–        To maximize the return   or earned interest on the investment

–        To arrange for the maturities and cash requirements to coincide.

–        To maintain an easily accessible bank deposit balance or overdraft facility as a hedge against the uncertainty of cash flows.

The short-term investments are generally speaking regarded as investments with maturities of not more than one year.  The following investment fall into this category:

  • Savings account deposit
  • Bankers acceptance
  • Commercial papers (Cps)
  • Treasury bills
  • Tax reserve certificates

Savings deposit, are so to say, at the bottom of he investment ladder in terms of returns being expected.  Aversely,  they are the lowest paying investments in our system today and probably the most clumsy – requiring the physical presence of their owners armed with passbooks before withdrawal or transfer.  Even the notice of withdrawal, which is a  feature of illiquidity in the other types of short-term investments, is applicable to savings deposits for large amounts. However, it is instructor to note that restrictions as to the maximum amount on which interest in payable on savings deposits has since been removed by the monetary authority.  Although interest accrues on the full amount in a savings deposit no mater how large the researcher is of he opinion that this form f investment is not suitable for big.  Organizations like Anambra manufacturing motor company ltd as the operation of a savings account for a large amount is unwieldy and clumsy and low yielding fixed term deposits are fund investment of a fixed amount carrying fixed tenure and more often than not a fixed rate of interest.  The deposit could be 30 days, 60 days, 90 days or 360 days tenures, depending on the liquidity preference of the decision-making unit and the longer the tenure, the higher the applicable rate of interest and vice versa.

Term deposits of more than one-year tenure are more in the realm of medium term investment.  The deposit is a ideal outlet for complains treasury fund ass they are flexible and the treasurer can tailor the tenure to suit the funding needs of his company.  The interest rate is deposits.  Investment in bankers acceptances (BAS) and commercial papers (CPS) are becoming more popular in the Nigeria financial system.  A few years ago they were quite alien to our system, being common in USA.  A banker acceptance is a debt instrument, which is guaranteed by a bank for value not received by the bank hence a BA is called on accommodation bill.

Upon acceptance, the bank holds itself liable to pay on maturity, making the bill a valuable instrument that could be discounted with another bank or investing unit to place the issuer of the BA in funds immediately.

The issuer of the banker’s acceptance is of course expected to be disciplined by the tenure of the BA, which is commonly 90 days, and fund his account in the bank towards the maturity date to enable the bank pay the holder induce course at maturity.  The term holder in due course has been used because the initial purchases of the bill at a discount could discount it again with another party before maturity, the new partly now be coming the holder in due course.  BA’s being bank guaranteed instruments are fairly safe and high yielding and there recommended short-term investments for corporate organizations.  Commercial papers are I.O.Us or promissory notes of large firms and they are not quite as safe being as their name implies, instruments evidencing the existence of a short-term claim between two economic units.  Customarily, these papers are neither guaranteed nor otherwise secured.  Although they are generally higher yielding than banker acceptance, they are not recommend as short term investments for corporate funds unless they are guaranteed by a bank as is sometimes the case.  Treasury bills are obligations of the central bank of Nigeria (CBN) which are normally of three months tenure.  They are promissory notes undertaken to pay specific sums to the original purchasers of the notes or the holders in due course. The interest being required is normally earned up front i.e the principal sum minus interest calculated at the applicable rate.  Hence the bills are said to be issued at a discount, the discount rate being the interest.  Because they are obligations of the central bank of Nigeria, they are virtually risk-free although the applicable interest or discount rate is relatively low.  However, they possess the special feature of being rediscountable, a facility that enables the holder to return the bills before maturity and put himself in funds.  Another short term investments into which excess liquidity could be put to is tax reserve  certificates.  A company with high reserve may deposit with tax authorities tax for say five year.  The authority will then deduce annually the tax for each year.  This deposit is expected to earn interest, which will aid the principal amount in paying future tax.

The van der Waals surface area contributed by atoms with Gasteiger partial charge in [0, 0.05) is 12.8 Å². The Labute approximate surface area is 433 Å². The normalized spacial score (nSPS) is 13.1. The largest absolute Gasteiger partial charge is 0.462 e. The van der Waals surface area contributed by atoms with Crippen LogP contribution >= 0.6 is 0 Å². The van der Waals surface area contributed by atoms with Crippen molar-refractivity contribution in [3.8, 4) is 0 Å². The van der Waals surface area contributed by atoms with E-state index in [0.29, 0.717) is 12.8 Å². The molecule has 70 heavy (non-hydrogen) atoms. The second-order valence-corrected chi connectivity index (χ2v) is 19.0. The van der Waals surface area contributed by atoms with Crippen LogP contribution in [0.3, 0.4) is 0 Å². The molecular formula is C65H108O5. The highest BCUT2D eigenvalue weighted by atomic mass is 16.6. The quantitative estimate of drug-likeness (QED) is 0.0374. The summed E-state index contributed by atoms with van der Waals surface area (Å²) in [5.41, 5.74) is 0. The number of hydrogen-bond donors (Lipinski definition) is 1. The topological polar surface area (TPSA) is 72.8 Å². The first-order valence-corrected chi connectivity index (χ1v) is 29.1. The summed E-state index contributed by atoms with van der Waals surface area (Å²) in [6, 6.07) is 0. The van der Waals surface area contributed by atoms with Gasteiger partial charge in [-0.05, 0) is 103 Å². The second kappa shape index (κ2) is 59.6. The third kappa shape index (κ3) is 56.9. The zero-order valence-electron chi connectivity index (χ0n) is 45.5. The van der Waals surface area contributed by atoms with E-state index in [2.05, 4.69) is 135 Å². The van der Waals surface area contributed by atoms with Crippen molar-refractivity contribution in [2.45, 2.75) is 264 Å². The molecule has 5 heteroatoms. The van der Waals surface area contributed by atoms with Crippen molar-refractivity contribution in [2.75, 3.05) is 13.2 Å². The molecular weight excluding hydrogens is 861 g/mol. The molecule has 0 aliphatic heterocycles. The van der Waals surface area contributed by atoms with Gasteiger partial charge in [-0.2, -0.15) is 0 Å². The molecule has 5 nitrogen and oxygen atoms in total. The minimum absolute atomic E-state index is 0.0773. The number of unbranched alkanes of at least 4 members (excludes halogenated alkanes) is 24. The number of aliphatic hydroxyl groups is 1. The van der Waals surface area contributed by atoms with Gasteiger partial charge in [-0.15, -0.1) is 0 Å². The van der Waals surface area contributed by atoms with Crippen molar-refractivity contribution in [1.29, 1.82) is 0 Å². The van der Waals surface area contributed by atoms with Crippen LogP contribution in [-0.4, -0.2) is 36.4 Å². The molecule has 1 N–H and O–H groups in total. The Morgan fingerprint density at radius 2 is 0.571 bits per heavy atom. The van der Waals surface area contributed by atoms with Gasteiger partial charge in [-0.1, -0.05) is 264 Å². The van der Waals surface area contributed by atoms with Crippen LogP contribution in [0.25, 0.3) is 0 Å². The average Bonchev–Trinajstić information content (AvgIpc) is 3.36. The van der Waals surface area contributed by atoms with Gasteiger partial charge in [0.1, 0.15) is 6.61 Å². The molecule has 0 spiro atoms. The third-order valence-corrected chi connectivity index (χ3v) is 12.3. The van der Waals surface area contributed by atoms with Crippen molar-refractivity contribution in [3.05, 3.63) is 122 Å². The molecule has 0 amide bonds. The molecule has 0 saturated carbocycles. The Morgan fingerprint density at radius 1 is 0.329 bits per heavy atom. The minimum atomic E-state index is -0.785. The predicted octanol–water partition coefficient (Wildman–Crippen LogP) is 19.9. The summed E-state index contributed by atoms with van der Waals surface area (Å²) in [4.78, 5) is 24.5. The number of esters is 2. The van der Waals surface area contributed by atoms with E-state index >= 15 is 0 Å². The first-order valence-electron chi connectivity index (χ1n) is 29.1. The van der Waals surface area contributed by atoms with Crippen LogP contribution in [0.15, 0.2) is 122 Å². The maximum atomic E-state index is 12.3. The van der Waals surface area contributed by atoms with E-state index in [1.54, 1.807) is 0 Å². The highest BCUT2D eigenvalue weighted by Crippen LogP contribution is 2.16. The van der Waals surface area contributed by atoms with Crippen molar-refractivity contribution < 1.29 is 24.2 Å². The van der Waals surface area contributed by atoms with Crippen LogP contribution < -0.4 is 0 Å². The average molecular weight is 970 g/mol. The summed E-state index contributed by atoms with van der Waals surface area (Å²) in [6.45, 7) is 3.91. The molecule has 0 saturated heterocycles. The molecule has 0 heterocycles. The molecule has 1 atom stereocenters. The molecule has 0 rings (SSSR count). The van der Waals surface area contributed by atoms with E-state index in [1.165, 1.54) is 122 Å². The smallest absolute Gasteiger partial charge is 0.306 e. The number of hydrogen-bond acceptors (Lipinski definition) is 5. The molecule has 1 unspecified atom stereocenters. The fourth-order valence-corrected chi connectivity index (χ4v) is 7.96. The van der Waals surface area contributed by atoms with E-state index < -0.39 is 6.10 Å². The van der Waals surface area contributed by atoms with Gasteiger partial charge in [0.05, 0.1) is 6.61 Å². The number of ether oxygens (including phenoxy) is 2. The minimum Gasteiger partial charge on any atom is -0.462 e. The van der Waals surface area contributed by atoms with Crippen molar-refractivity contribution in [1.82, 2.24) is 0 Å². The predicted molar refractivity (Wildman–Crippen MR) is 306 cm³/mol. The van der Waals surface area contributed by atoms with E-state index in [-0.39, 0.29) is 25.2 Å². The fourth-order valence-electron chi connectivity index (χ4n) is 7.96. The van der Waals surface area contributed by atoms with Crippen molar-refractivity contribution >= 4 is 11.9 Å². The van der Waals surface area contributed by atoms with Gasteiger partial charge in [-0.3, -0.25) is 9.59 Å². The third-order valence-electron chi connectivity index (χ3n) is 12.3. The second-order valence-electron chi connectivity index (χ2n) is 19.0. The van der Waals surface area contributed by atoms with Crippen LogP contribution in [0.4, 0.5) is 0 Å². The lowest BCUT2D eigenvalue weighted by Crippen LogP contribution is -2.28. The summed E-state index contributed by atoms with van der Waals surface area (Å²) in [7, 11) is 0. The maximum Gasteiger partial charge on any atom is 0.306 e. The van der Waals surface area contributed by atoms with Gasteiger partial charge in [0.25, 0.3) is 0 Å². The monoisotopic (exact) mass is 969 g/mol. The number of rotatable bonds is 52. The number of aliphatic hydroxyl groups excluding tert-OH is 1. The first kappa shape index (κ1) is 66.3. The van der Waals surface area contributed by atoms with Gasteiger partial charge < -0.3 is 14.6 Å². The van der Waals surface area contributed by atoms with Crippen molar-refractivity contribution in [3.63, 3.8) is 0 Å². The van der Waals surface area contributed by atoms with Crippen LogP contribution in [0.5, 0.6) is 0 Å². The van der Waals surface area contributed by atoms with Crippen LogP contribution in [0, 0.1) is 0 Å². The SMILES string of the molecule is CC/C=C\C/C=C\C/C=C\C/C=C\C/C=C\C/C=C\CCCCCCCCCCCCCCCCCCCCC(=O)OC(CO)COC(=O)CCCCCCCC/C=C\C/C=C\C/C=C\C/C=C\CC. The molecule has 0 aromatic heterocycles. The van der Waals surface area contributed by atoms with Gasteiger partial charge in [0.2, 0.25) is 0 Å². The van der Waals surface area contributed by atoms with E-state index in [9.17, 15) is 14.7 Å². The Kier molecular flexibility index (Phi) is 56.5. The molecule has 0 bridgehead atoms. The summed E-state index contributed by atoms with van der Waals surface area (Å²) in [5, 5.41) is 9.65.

• Determination of excess liquidity/weak liquidity through cash budgeting

The financial manager of manufacturing organization needs to maintain liquidity at all times but not        excess liquidity.  Some cash or near cash has to be available, but where liquid assets are substantial, a portfolio should be constructed with securities of varying maturities ranging form overnight be constructed using the cash budget as a guide to future cash requirements and taking into consideration market conditions